Angry fictions: "My Revolutions" by Hari Kunzru and "Johnny Come Home" by Jake Arnott [Review]

Kunzru and Arnott base their novels around the activities of the Angry Brigade. Neither is trying to write history, but their inventions take them in opposite directions. Arnott imagines radicals colliding with the sexual underworld, Kunzru hypes them up into London’s Baader and Meinhof.

Kunzru denies My Revolutions is a representation of the Angry Brigade at all, but the bulk of its 1970s events have been painstakingly transcribed from history. Most of his characters’ experiences and actions could come direct from Gordon Carr’s book. When his group begins, their targets and communique style are copied from the Angry Brigade, too. But there are changes. Kunzru misses or ignores the libertarian/ authoritarian division in the new left, so these characters spout Mao and consider themselves a vanguard. They steal cars, not chequebooks. There are borrowings too: manipulative self-criticism sessions from the Weather Underground and a habit of working for the Palestinians from Germany’s Red Army Faction. So inevitably, bodies pile up along with the rhetoric: these are not people who ‘spent a lot of time having a good time’ (in John Barker’s words).

All these changes simplify history and make it more dramatic, more spectacular. It gets closer to the journalistic fantasy of unhealthy, inhuman and doomed (but newsworthy) terrorists. Even after escaping the inevitable apocalypse, the narrator fails to get a life. After heroin and Buddhism, he devotes his life to hiding (which fails). No doubt experts who think there really was an Angry Red Weather Army with a local branch in London will use this book to explain how political violence comes from bad thinking (the old ‘warped understanding of sociology’), emotional problems or is inherent in ‘idealism’. Like James Bond, this is a page turner, but no help to understand the political violence of the 1970s. Try reading Bommi Baumann or Stuart Christie instead.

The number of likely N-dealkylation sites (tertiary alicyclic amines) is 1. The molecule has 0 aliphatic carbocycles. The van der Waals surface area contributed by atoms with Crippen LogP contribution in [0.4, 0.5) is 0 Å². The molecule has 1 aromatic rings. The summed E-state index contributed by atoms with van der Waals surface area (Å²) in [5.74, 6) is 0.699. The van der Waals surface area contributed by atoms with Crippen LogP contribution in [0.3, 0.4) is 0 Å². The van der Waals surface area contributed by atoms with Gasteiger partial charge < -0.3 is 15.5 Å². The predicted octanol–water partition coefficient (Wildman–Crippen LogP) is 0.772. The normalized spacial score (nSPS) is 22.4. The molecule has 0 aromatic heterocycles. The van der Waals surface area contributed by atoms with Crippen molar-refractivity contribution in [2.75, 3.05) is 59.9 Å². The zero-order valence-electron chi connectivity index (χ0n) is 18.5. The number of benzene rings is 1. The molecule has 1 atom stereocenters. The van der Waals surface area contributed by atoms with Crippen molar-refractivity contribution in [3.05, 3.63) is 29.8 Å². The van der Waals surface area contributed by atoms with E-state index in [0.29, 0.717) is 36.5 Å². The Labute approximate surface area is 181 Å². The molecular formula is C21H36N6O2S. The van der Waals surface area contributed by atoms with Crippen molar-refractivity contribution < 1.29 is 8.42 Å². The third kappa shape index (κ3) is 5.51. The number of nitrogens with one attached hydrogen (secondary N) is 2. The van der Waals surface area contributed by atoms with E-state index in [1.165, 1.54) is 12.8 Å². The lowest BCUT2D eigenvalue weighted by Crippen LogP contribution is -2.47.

Jake Arnott has a previous record for reimagining the past: early Class War was on the receiving end of his poetic licence in He Shoots Coppers. This is a fictional aftermath of the Angry Brigade. He could have called it Carry on Bombing: it’s not played for laughs, but it is readable, not trying for the “Serious Novel Effect”.

The main setting is the squat where troubled activists Pearson and Nina collide with rent boy Sweet Thing (“I don’t want to be free, I want to be expensive”). Everyone is the book is fucked up, but they are still human, so amidst all the mess, there is still some hope.

Both writers have done their homework, and Arnott looks comfortable as the story teller of the wicked city. Kunzru may have done too much research, and not wanting to waste it, failed to make his rewritten world autonomous and believable. Or maybe he hasn’t done enough. For someone apparently sympathetic to social change, Kunzru seems sadly unaware that ‘die on your feet or live on your knees’ is rhetoric. Our history is full of people living on their feet. Death and resignation are possible; but not the only options.